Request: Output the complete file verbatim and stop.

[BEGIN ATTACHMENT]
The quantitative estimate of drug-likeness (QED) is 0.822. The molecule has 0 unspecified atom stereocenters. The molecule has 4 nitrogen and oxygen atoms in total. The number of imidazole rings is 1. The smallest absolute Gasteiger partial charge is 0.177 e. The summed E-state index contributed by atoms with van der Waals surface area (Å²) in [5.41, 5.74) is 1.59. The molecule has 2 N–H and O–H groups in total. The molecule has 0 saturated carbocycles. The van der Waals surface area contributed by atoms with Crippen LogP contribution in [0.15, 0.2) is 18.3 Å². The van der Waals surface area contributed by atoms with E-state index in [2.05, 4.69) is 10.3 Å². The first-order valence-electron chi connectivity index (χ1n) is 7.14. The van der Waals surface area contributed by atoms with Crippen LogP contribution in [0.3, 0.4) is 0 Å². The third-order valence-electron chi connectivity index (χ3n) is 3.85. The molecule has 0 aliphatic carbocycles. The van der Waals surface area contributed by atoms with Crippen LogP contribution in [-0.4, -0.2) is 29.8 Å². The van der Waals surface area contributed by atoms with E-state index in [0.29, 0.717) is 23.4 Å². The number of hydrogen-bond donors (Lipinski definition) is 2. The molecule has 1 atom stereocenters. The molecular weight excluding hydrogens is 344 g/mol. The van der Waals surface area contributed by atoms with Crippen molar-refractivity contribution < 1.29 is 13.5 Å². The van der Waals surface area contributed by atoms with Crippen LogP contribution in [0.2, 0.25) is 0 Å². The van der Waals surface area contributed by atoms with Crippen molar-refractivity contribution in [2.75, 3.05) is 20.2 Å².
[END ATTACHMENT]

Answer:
The quantitative estimate of drug-likeness (QED) is 0.822. The molecule has 0 unspecified atom stereocenters. The molecule has 4 nitrogen and oxygen atoms in total. The number of imidazole rings is 1. The smallest absolute Gasteiger partial charge is 0.177 e. The summed E-state index contributed by atoms with van der Waals surface area (Å²) in [5.41, 5.74) is 1.59. The molecule has 2 N–H and O–H groups in total. The molecule has 0 saturated carbocycles. The van der Waals surface area contributed by atoms with Crippen LogP contribution in [0.15, 0.2) is 18.3 Å². The van der Waals surface area contributed by atoms with E-state index in [2.05, 4.69) is 10.3 Å². The first-order valence-electron chi connectivity index (χ1n) is 7.14. The van der Waals surface area contributed by atoms with Crippen LogP contribution in [0.3, 0.4) is 0 Å². The third-order valence-electron chi connectivity index (χ3n) is 3.85. The molecule has 0 aliphatic carbocycles. The van der Waals surface area contributed by atoms with Crippen LogP contribution in [-0.4, -0.2) is 29.8 Å². The van der Waals surface area contributed by atoms with E-state index in [0.29, 0.717) is 23.4 Å². The number of hydrogen-bond donors (Lipinski definition) is 2. The molecule has 1 atom stereocenters. The molecular weight excluding hydrogens is 344 g/mol. The van der Waals surface area contributed by atoms with Crippen molar-refractivity contribution < 1.29 is 13.5 Å². The van der Waals surface area contributed by atoms with Crippen LogP contribution in [0.2, 0.25) is 0 Å². The van der Waals surface area contributed by atoms with Crippen molar-refractivity contribution in [2.75, 3.05) is 20.2 Å².